1. Always position first arriving apparatus to protect the
         scene, patients, and emergency personnel
      2. Initial fire apparatus placement should provide a work
         area protected from traffic approaching in at least one
      3. Angle apparatus on the roadway with a “block to the
         left” or a “block to the right” to create a physical barrier
         between the crash scene and approaching traffic
      4. Allow apparatus placement to slow approaching
         motorists and redirect them around the scene
SOP 103.20 Highway Safety
  1. When practical, position apparatus in such a manner to
     protect the pump operator position from being exposed
     to approaching traffic
  2. Positioning of large apparatus must create a safe
     parking area for EMS units and other fire vehicles.
     Operating personnel, equipment and patients should be
     kept within the “shadow” created by the blocking
     apparatus at all times
  3. When blocking with apparatus to protect the
     emergency scene, establish a sufficient size work zone
     that includes all damaged vehicles, roadway debris, the
     patient triage and treatment area, the extrication work
     area, personnel and tool staging area and the
     ambulance loading zone
SOP 103.20 Highway Safety
1.   Ambulances should be positioned within the protected
     work area with their rear patient loading door area angled
     away from the nearest lanes of moving traffic
2.   Command shall stage unneeded emergency vehicles off
     the roadway or return these units to service as quickly as
3.   At all intersections, or where the incident may be near the
     middle lane of the roadway, two or more sides of the
     incident will need to be protected
4.   Warning provided for approaching motorists. Traffic cones
     shall be deployed at 15 foot intervals upstream of the
     blocking apparatus with the furthest traffic cone
     approximately 75 feet upstream to allow adequate
     advance warning to drivers
SOP 103.20 Highway Safety
1. Police vehicles must be strategically positioned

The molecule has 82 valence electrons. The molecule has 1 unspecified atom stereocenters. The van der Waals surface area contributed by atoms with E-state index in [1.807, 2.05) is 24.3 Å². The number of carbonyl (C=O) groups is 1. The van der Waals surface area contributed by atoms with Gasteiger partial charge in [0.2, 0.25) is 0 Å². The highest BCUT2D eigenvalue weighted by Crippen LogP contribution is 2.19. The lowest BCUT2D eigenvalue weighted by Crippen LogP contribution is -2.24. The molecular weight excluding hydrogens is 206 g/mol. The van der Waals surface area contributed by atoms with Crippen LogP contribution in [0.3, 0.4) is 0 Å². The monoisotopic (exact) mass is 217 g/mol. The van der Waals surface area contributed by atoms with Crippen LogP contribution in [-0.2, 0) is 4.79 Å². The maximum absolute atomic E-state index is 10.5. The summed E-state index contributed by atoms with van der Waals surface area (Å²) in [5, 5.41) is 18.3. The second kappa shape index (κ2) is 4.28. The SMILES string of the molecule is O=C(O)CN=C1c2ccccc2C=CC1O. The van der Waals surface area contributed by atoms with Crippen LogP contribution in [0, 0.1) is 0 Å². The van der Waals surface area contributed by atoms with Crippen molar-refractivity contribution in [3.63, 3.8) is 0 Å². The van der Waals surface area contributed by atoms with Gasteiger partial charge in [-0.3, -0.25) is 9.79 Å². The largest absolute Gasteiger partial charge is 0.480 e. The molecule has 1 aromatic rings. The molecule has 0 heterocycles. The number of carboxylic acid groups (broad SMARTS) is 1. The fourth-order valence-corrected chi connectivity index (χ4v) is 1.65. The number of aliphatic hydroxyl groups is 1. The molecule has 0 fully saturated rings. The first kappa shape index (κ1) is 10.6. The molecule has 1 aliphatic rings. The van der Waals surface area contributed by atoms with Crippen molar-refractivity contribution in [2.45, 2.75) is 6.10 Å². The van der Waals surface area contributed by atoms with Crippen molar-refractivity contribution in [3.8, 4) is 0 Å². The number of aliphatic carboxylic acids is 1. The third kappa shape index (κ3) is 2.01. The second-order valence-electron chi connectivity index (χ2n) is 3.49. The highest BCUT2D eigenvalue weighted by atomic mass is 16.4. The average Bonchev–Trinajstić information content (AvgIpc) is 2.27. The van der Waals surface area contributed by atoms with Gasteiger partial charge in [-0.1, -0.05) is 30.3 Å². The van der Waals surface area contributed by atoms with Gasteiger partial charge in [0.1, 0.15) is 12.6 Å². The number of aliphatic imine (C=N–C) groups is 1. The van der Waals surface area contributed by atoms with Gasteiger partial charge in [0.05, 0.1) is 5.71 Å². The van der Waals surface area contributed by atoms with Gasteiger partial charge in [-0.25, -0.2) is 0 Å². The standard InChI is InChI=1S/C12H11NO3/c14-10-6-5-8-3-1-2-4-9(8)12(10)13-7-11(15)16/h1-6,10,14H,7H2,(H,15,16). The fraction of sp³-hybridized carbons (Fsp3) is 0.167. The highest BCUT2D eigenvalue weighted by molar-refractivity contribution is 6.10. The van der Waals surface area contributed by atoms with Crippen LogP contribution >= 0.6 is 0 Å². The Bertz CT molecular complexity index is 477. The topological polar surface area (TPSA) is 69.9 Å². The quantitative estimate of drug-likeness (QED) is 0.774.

to expand the initial safe work zone for traffic
   approaching from opposing directions. The goal
   is to effectively block all exposed sides of the
   work zone. The blocking of the work zone by
   police must be prioritized, from the most critical
   or highest traffic volume flow to the least critical
   traffic direction
2. Traffic cones shall be deployed from the rear of
   the blocking emergency vehicles toward
   approaching traffic to increase the advance
   warning area
                   Case Studies
• February 16, 2005 – FDNY Fire Truck Crashes into Passenger
  Car at Traffic Light
• March 20, 2002 - Volunteer Fire Fighter Dies After Being Struck
  by Motor Vehicle on Interstate Highway
• April 7, 2002 - Volunteer Fire Fighter Dies and Two are Injured
  in Engine Rollover
• July 28, 2003 - One Volunteer Lieutenant Dies and a Volunteer
  Fire Fighter is Seriously Injured in a Motor Vehicle Rollover
  Incident While En-route to a Trailer Fire
• November 17, 2003 - Career Captain/Safety Officer Dies in a
  Single Motor Vehicle Crash While Responding To a Call
FDNY Fire Truck Crashes into
Passenger Car at Traffic Light
Volunteer Fire Fighter Dies After Being
Struck by Motor Vehicle on Interstate
Volunteer Fire Fighter Dies and Two
   are Injured in Engine Rollover
•One Volunteer Lieutenant Dies and a Volunteer Fire
   Fighter is Seriously Injured in a Motor Vehicle
  Rollover Incident While En-route to a Trailer Fire
Career Captain/Safety Officer Dies in
 a Single Motor Vehicle Crash While
        Responding To a Call
1. Negligence and the Emergency Vehicle
2. Driving with Due Regard
4. Apparatus Operational Considerations –
   John Mittendorf
Let’s Be Careful Out There!
After all, you can’t do anything
 here if you don’t get there
Have A Great Night!

     Stay Safe!
Safety is Everyone’s Responsibility